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Captioning, Transcripts and a Teachable moment

From: John Foliot - WATS.ca <foliot@wats.ca>
Date: Wed, 4 Feb 2009 10:46:02 -0800
To: <gawds_discuss@yahoogroups.com>
Cc: "Wai-Ig" <w3c-wai-ig@w3.org>
Message-ID: <032901c986f8$d497f670$7dc7e350$@ca>
All,

 

Many of you already know that I am passionate about getting transcripts and
captioning added to on-line videos.  I've always tried to frame the dialogue
around the greater benefit captioning/transcripts provide to all users, not
just those in a particular disabled community.

 

Back before Christmas, I was approached by a web developer who was working
on a project for NASA:  an out-reach program geared towards students at all
levels (K-4 through "higher ed") that essentially encouraged students to use
NASA Videos and create "remixes".  Since NASA is clearly a Section 508
respondent, the preview videos on NASA's site required captioning (Section
508 - b. Equivalent alternatives for any multimedia presentation shall be
synchronized with the presentation), but the developer was curious what to
do regarding the videos being offered as downloads. Somehow, she ended up
IM'ing me at work and we had an interesting exchange.

 

After a bit of discussion, I proposed that they (NASA) include numerous
'pieces' of digital data in a zip file, and some of those bits would be the
time-stamped transcript and 'flat' transcript, so that the students would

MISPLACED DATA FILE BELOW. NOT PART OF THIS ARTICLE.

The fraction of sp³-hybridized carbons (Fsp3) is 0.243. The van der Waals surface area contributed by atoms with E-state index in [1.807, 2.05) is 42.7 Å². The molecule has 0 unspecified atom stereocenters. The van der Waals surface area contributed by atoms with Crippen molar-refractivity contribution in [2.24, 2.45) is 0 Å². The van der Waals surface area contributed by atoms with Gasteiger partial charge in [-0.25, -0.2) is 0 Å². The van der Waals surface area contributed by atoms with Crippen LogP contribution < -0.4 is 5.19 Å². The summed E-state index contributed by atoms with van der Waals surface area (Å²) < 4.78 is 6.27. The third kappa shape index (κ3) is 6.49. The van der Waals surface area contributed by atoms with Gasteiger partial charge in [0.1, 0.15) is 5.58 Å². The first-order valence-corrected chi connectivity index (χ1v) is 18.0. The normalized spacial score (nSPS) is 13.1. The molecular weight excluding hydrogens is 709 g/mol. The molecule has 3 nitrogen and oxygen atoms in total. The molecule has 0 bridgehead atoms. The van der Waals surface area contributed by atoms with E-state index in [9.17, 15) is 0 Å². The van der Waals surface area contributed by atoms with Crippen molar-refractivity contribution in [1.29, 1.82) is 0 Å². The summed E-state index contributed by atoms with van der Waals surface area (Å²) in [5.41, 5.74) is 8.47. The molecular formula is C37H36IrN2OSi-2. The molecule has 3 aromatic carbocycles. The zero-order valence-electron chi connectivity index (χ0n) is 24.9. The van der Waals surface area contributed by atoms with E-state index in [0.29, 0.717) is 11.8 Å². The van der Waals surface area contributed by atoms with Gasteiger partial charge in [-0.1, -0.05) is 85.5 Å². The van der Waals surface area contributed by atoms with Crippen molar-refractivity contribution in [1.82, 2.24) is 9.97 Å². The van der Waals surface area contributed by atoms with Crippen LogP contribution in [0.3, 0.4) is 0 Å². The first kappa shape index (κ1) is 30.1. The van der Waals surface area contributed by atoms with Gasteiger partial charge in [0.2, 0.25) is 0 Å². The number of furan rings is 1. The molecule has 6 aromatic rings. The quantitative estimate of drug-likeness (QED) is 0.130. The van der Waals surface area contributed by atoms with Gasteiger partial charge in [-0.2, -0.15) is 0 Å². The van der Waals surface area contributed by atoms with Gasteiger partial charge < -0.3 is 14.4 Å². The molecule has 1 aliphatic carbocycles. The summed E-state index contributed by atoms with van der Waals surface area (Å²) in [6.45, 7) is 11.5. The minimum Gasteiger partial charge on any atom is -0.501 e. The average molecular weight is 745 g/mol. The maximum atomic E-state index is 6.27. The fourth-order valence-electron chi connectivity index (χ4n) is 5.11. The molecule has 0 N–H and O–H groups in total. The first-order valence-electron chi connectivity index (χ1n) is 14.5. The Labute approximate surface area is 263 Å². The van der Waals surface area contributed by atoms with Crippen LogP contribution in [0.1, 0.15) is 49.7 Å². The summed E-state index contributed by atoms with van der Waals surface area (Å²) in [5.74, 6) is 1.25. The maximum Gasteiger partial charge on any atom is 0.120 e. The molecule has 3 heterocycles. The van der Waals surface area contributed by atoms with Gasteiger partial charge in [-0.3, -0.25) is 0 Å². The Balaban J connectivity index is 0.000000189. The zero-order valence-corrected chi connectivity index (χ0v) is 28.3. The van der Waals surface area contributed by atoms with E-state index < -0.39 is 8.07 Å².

have those pieces of the total 'picture' to use and remix at the same time
that they mixed and mashed their visual media.  

 

NASA agreed!

 

Late last week, the site was launched - a review page can be found here:
http://tinyurl.com/bmptxd . While a "How to Add Captioning" tutorial is
still not available (note to self - contact the contractor to discuss),
"on-it" educators at least now have the tools to take the ball and run with
it: not only will students be learning about space related topics, but the
potential for learning 'multi-media production' (which is clearly also part
of the bigger picture) that is inclusionary (through the addition of
captions) exists - students can be taught that adding captions is simply
part of the bigger production work-flow.  The current 'hard part' - getting
the transcript - has been done already by NASA, so remixing and adding 'new'
caption files to the 'new' videos is relatively easy and teachable.

 

Or at least, that is my hope.  For those of you reading this and who are
involved in teaching, alt media production or a related endeavor, I ask that
maybe you help push that ball along as well.  NASA has given us a great
starting point, but we, accessibility advocates, need to help highlight that
great start, and help other educators seize that start point and work it.
It would be *SO COOL* to start seeing these Student/NASA remixes on YouTube
with captions (YouTube now supports .srt caption files), so let's go do it!

 

Thanks!

 

JF

 

See also: 

*         Stanford Captioning: http://captioning.stanford.edu 

*         WebAIM - Web Captioning Overview:
http://webaim.org/techniques/captions/ 

*         YouTube - Add captions or subtitle tracks to your videos:
http://www.youtube.com/t/captions_about 

*         JW FLV Player (A sweet little FLASH based player that scores
incredibly high marks for accessibility supporting Closed Captions *AND*
descriptive audio):
http://www.longtailvideo.com/support/tutorials/Making-Video-Accessible 

*         Easy YouTube Player (Christian Heilmann's remixed YouTube player):
http://icant.co.uk/easy-youtube/ 

*         Captioning Media for iTunes:
http://soap.stanford.edu/show.php?contentid=89 

 

 

(Hey listees - have any other great resources?  Post them to the list!)

 

 




Received on Wednesday, 4 February 2009 18:46:40 GMT

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